A blog for lovers of pocket novels written by a group of authors who are: Kate Allan, Cara Cooper, Fay Cunningham, Noelene Jenkinson, Patricia Keyson, Chrissie Loveday, Carol MacLean, Fenella Miller, Margaret Mounsdon and Sally Quilford
Wednesday, 7 August 2013
How do you plot?
I have just started to write something new after a gap of more than a year. I have not been away from writing, just putting up my blacklist on to Smashwords and Kindle. At the moment I am editing "A Chance Encounter" which will be the 12th Regency romantic adventure to be published on KDP. At the same time I am attempting to add 1000 words a day to my new book which is entitled "The Duke's Proposal".
What has this to do with plotting? Well – I am writing this new book without any planning at all – the original story came to me when I was half asleep and I was so pleased to have something to put down on the blank screen, that I went with it. I dictated 2000 words, while doing so the main characters came alive in my head, as did the setting. However, I then had to go back and write the opening chapters and when I got to the scene I had written I realised neither character would have behaved like this and so the entire thing was scrapped. I didn't mind as writing this had got me going again. If I had plotted story before I started I would have avoided wasting 2000 words. I don't write my Regency books with any more planning than an idea and voices of the two main characters in my head. I then let the story develop, characters go where they want, and it works for me.
With my mainstream historical novels, "Barbara's War and Hannah's War", I worked quite differently. I needed to do a timeline, far more research, and have a page of notes for the plot. Not as detailed as an outline, more a guide.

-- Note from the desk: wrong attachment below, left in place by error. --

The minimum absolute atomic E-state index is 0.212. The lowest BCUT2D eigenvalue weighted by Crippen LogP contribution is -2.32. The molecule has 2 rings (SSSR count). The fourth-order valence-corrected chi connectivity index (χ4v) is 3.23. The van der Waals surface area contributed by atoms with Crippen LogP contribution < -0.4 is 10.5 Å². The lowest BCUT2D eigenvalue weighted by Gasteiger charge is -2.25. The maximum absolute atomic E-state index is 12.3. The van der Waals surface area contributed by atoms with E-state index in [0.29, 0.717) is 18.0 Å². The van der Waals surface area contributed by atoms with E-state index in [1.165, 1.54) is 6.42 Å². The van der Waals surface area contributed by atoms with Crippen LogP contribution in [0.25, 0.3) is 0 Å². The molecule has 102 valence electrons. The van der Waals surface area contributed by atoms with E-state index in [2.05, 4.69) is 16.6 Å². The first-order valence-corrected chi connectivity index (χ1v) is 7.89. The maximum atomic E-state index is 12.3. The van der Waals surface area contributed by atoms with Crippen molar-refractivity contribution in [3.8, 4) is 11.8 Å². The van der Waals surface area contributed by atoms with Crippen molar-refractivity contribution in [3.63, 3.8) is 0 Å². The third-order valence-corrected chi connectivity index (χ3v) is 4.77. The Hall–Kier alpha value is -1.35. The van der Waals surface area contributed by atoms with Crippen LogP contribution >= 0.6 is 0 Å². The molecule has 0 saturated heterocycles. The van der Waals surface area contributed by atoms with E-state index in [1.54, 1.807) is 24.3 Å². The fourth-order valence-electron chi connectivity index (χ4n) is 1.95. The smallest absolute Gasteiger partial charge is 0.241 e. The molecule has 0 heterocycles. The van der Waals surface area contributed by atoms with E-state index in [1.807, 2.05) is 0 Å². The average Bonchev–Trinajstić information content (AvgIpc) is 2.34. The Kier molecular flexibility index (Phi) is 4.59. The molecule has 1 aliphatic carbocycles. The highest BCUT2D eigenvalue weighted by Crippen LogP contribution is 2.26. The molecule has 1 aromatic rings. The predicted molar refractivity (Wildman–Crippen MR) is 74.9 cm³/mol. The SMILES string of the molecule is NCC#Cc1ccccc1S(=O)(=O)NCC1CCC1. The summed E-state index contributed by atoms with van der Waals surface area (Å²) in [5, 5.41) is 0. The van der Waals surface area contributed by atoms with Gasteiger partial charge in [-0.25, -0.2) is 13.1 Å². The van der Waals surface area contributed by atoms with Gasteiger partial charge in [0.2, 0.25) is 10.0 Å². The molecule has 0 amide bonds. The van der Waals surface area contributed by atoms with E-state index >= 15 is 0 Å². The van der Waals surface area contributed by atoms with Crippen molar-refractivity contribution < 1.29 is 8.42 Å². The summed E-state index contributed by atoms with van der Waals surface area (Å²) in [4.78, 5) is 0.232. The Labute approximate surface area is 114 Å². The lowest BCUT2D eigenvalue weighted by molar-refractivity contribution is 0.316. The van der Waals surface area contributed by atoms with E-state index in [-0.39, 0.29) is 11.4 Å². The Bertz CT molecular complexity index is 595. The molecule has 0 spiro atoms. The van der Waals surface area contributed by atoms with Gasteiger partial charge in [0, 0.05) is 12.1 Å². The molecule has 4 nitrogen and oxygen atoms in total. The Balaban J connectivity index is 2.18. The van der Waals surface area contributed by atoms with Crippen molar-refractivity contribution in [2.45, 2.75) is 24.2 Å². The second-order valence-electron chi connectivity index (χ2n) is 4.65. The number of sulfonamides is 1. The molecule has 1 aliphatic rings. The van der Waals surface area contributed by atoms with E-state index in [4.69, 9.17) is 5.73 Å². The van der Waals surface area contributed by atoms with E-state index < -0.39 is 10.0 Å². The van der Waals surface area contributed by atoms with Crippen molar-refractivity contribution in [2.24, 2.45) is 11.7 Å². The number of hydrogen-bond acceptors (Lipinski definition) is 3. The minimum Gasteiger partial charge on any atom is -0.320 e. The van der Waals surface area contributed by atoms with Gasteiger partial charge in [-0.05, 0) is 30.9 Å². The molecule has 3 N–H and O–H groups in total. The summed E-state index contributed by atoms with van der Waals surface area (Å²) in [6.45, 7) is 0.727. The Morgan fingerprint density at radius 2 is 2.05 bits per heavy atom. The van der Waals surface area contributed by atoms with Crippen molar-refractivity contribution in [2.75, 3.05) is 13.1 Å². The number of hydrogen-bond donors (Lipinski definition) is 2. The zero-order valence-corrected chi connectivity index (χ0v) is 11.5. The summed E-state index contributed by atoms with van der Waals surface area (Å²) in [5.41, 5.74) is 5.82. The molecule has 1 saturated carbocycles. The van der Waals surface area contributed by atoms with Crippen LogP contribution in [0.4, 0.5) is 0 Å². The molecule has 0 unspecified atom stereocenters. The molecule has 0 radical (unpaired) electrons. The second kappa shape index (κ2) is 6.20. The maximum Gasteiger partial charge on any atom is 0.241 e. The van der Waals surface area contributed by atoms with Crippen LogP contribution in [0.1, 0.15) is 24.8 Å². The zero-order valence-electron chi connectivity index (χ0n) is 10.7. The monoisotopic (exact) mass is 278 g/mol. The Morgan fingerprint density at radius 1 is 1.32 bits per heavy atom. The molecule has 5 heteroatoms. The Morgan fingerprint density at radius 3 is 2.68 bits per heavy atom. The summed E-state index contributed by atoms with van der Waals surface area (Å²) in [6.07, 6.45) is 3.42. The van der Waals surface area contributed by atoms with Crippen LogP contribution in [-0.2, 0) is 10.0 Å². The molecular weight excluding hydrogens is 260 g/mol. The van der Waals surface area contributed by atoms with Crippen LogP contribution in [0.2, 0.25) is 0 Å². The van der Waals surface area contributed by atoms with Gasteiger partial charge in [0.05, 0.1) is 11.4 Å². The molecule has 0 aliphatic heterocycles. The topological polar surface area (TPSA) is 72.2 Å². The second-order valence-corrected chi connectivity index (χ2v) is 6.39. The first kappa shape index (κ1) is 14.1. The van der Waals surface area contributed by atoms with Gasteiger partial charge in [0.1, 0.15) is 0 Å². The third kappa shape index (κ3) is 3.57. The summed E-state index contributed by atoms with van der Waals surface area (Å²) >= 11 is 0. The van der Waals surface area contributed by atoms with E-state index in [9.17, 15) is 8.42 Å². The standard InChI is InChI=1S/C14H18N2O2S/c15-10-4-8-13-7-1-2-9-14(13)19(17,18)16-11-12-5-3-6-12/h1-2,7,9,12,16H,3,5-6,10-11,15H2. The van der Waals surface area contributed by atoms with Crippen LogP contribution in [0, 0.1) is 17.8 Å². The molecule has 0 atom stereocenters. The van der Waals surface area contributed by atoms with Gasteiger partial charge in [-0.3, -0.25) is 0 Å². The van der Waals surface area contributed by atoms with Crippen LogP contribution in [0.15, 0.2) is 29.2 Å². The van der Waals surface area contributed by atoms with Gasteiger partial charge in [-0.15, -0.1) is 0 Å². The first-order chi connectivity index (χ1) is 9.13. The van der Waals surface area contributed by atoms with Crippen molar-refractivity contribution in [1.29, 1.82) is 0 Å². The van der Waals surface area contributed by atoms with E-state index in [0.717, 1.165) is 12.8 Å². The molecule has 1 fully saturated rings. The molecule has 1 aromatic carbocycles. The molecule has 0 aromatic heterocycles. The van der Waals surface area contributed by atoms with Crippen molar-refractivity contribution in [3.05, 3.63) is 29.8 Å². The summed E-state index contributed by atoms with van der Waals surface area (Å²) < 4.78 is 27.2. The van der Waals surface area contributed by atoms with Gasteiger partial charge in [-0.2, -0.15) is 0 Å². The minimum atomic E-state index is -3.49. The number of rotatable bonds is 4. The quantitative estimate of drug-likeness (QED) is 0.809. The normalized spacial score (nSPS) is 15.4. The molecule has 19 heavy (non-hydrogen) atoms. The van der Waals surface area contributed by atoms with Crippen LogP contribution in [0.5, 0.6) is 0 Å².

Jean Fullerton plots her books scene by scene, she puts everything on a virtual A3 sheet, before she starts. She notes down significant historical events, whose point of view she will be using for that scene, and a couple of lines on what will actually happen. Therefore when she starts writing the book she knows exactly where she's going, can tick off a scene as it's done, and check the historical accuracy. It works by her – she is a well-known and respected writer of historical fiction. "Call Nurse Millie", her latest book is already proving to be a big hit with readers.
Maureen Lee,a bestselling historical saga writer, does no written planning but works the whole story out in her head before she starts. She does her research whilst she is writing, not before she starts.
How do you do it? It's always fascinating to get inside a writer's mind – I would be interested to hear what other writers do.
Fenella J Miller